A lot of people are superstitious (Even some Catholics)
“In Superstition, Father Thurston [carries] on his relentless war against frauds and pseudo-mystics.” — The Tablet
It’s common for educated Catholics to dismiss superstition as silliness or ignorance. Fair enough. But the famed British Jesuit, Herbert Thurston, took superstition seriously. It affects more souls than we think, he said. And it is spiritually dangerous, because it encourages irrational behavior and can lead even Christians to impiety.
Fr. Thurston traces the Church’s long battle to eradicate the superstitions of the classical world, of the barbarian tribes and of Catholics, ancient and more contemporary.
While superstition endured throughout the Middle Ages, he argues that it enjoyed a kind of renaissance after the Reformation. Once they were stripped of the true faith, people in Protestant lands succumbed to a host of superstitions ranging from astrology to witchcraft to voodoo dolls. Even people who should have known better succumbed to superstition: the appearance of a comet sent Queen Elizabeth I into a three-day panic.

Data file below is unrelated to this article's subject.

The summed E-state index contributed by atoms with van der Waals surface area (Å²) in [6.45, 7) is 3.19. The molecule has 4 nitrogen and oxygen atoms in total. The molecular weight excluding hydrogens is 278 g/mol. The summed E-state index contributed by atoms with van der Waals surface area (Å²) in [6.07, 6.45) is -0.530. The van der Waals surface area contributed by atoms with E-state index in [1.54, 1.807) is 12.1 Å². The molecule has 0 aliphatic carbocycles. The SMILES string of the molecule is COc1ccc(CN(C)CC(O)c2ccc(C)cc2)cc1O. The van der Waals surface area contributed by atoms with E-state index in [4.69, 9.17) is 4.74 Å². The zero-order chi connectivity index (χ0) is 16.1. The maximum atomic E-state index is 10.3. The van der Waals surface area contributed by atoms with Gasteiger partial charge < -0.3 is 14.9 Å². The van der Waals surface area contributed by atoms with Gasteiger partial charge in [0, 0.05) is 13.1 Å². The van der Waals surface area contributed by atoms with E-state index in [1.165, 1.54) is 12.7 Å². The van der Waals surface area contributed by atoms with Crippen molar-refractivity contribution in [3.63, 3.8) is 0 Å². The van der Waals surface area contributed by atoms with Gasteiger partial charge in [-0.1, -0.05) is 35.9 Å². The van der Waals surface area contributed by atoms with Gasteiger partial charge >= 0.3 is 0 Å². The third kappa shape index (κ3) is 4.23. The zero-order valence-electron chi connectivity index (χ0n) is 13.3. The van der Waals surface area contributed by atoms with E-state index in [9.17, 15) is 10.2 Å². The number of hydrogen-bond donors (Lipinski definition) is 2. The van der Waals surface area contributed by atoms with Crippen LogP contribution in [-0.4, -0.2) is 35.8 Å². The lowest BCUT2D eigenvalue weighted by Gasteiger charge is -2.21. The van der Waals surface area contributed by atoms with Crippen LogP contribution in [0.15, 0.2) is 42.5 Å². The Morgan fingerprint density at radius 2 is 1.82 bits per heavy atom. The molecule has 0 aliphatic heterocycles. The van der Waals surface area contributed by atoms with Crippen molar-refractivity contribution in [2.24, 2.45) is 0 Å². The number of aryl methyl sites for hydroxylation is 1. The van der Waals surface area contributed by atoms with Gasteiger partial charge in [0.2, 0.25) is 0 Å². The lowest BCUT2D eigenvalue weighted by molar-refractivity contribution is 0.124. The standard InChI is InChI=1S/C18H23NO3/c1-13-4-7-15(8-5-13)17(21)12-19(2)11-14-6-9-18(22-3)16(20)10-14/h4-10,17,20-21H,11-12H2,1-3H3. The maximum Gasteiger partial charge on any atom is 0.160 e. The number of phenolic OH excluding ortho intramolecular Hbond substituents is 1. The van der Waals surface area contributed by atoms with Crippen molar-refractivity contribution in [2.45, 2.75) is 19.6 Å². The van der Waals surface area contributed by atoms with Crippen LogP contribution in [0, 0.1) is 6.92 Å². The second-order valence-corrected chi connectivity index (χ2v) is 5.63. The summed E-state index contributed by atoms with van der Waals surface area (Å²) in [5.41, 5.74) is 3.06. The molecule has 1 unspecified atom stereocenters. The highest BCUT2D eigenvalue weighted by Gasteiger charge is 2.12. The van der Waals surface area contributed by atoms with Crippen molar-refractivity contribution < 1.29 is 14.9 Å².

Father Thurston explains how to distinguish between authentic religion and pious practices, and superstitions which draw people away from real faith.
- How to recognize superstition when you see it — the classic definition from the scholastic theologians
- Examples of strange devotional superstitions that crept into Catholic practice
- Why it is so easy for superstition to attach itself to religion
- The greatest danger of superstition
- When being irrational spills over to being impious
- Overviews of common superstitions including Friday the 13th, spilled salt, breaking a mirror, opening an umbrella indoors
- The distinction between marvelous phenomena and miracles
- How superstition afflicted even the most intelligent people of ancient Greece and Rome
- The Church’s long, hard struggle to eliminate superstition
- Instances of the Catholic faithful permitting themselves to be taken in by phony relics and spurious visions (even the learned St. Anselm was once duped)
- Why St. Thomas Aquinas believed in “the evil eye”
- Why the Reformation did nothing to end superstition — but World War I did
- Quirky superstitions you may not have heard of before
- Can superstition have any good effects?
- Astrology and why it is bad